Views ...

Image, 2015, Steigerwald Lake NWR, Washington, click to enlarge
Click image to enlarge
Steigerwald Lake NWR, Washington, as seen from the Historic Columbia River Highway, Oregon. View from HCRH west of Vista House. Image taken March 30, 2015.
Image, 2015, Steigerwald Lake NWR, Washington, click to enlarge
Click image to enlarge
Steigerwald Lake NWR, Washington, as seen from the Historic Columbia River Highway, Oregon. Reed Island, Cottonwood Point, Steigerwald Lake NWR, and Point Vancouver. View from HCRH west of Vista House. Image taken March 30, 2015.

Point Vancouver, etc.

  • Lawton Creek ...

Lawton Creek ...
Lawton Creek drains the north side of Mount Pleasant, merging with the Columbia River at Columbia River Mile (RM) 127.5, at Point Vancouver. The U.S. Board of Geographic Names made "Lawton Creek" the official name in 1941. Previously it had been known as "Canyon Creek" and "Walton Creek". Today Walton Creek is a tributary to Lawton Creek, merging with Lawton Creek less than one mile from its mouth. Lawton Creek and Point Vancouver marks the upstream end of the Steigerwald Lake NWR.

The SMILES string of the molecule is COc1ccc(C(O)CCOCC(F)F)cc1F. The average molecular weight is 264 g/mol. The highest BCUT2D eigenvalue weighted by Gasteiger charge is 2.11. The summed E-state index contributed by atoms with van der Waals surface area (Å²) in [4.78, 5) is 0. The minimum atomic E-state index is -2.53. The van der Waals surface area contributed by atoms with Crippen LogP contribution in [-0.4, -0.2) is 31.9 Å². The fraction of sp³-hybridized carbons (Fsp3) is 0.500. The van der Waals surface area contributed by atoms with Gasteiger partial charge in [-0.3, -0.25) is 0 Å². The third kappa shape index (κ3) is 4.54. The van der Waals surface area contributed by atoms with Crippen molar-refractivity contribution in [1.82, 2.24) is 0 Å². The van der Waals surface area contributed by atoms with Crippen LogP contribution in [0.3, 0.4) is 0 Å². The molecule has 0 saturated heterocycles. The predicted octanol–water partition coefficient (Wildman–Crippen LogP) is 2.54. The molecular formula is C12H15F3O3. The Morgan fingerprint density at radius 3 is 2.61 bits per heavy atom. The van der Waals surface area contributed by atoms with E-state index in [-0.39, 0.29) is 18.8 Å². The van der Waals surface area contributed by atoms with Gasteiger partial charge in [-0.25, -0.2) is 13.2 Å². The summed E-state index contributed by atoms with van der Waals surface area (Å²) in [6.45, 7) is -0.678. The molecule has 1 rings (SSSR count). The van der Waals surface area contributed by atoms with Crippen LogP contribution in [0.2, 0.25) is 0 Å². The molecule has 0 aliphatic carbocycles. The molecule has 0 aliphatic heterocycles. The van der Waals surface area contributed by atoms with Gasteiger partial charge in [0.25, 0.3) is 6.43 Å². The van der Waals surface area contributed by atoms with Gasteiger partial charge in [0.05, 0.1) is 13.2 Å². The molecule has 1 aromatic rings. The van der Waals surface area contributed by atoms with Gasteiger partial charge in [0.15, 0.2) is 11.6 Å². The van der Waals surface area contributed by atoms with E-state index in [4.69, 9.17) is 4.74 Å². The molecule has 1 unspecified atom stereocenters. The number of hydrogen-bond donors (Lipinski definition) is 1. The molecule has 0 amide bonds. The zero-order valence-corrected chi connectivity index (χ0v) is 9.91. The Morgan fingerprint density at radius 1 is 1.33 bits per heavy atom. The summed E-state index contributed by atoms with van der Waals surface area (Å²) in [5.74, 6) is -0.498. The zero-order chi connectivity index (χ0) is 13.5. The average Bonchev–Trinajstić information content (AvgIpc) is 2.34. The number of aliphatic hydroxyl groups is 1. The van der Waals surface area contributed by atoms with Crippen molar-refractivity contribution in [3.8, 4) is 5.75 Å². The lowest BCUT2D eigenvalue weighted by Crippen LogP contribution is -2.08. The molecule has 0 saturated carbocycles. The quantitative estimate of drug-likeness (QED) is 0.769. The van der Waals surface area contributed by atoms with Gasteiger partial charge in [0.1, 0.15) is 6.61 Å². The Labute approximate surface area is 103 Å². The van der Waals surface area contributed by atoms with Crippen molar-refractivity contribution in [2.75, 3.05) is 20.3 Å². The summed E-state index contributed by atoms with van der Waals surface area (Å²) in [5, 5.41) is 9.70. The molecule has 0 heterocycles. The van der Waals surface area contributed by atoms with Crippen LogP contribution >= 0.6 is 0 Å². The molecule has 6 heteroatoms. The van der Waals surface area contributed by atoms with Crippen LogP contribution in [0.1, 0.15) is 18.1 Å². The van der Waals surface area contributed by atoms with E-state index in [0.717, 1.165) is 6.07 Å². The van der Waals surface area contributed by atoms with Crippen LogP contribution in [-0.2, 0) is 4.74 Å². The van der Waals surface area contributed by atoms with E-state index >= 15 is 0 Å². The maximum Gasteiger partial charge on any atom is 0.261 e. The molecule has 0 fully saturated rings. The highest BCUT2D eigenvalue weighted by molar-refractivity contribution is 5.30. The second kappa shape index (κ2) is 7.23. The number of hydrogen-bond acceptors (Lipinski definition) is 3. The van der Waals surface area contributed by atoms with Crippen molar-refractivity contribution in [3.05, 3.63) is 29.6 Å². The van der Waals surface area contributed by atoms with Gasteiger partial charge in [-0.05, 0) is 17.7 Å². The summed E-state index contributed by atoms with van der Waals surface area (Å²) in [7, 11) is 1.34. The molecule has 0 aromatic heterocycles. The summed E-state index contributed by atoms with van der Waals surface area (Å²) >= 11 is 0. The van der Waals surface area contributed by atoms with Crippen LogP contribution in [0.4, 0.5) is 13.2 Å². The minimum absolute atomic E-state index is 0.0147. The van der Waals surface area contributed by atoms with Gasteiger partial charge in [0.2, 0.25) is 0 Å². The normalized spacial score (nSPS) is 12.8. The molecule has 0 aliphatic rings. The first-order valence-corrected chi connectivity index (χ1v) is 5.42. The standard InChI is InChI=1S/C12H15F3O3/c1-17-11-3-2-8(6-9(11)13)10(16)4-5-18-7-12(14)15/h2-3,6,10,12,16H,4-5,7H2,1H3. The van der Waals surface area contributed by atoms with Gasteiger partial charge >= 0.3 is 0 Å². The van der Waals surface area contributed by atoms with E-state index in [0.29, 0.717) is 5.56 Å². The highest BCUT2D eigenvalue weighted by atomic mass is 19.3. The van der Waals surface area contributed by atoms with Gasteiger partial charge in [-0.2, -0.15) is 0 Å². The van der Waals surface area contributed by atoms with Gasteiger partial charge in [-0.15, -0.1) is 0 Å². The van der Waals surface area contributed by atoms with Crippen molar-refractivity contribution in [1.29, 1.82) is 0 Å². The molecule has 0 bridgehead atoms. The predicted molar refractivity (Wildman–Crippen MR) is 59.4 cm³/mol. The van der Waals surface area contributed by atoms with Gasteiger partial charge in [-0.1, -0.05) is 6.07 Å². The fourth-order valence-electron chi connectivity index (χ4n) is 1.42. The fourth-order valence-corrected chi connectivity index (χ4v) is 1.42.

From the Journals of Lewis and Clark ...

Clark, November 3, 1805 ...

Columbia River GorgeReturn to

*River Miles [RM] are approximate, in statute miles, and were determined from USGS topo maps, obtained from NOAA nautical charts, or obtained from the U.S. Army Corps of Engineers website, 2003

  • Meany, E.S., 1923, "Origin of Washington Geographic Names", University of Washington Press, 1923;
  • Mountain Men and the Fur Trade website, 2005;
  • U.S. Geological Survey's Geographic Names Information System (GNIS), 2019;

All Lewis and Clark quotations from Gary Moulton editions of the Lewis and Clark Journals, University of Nebraska Press, all attempts have been made to type the quotations exactly as in the Moulton editions, however typing errors introduced by this web author cannot be ruled out; location interpretation from variety of sources, including this website author.
April 2019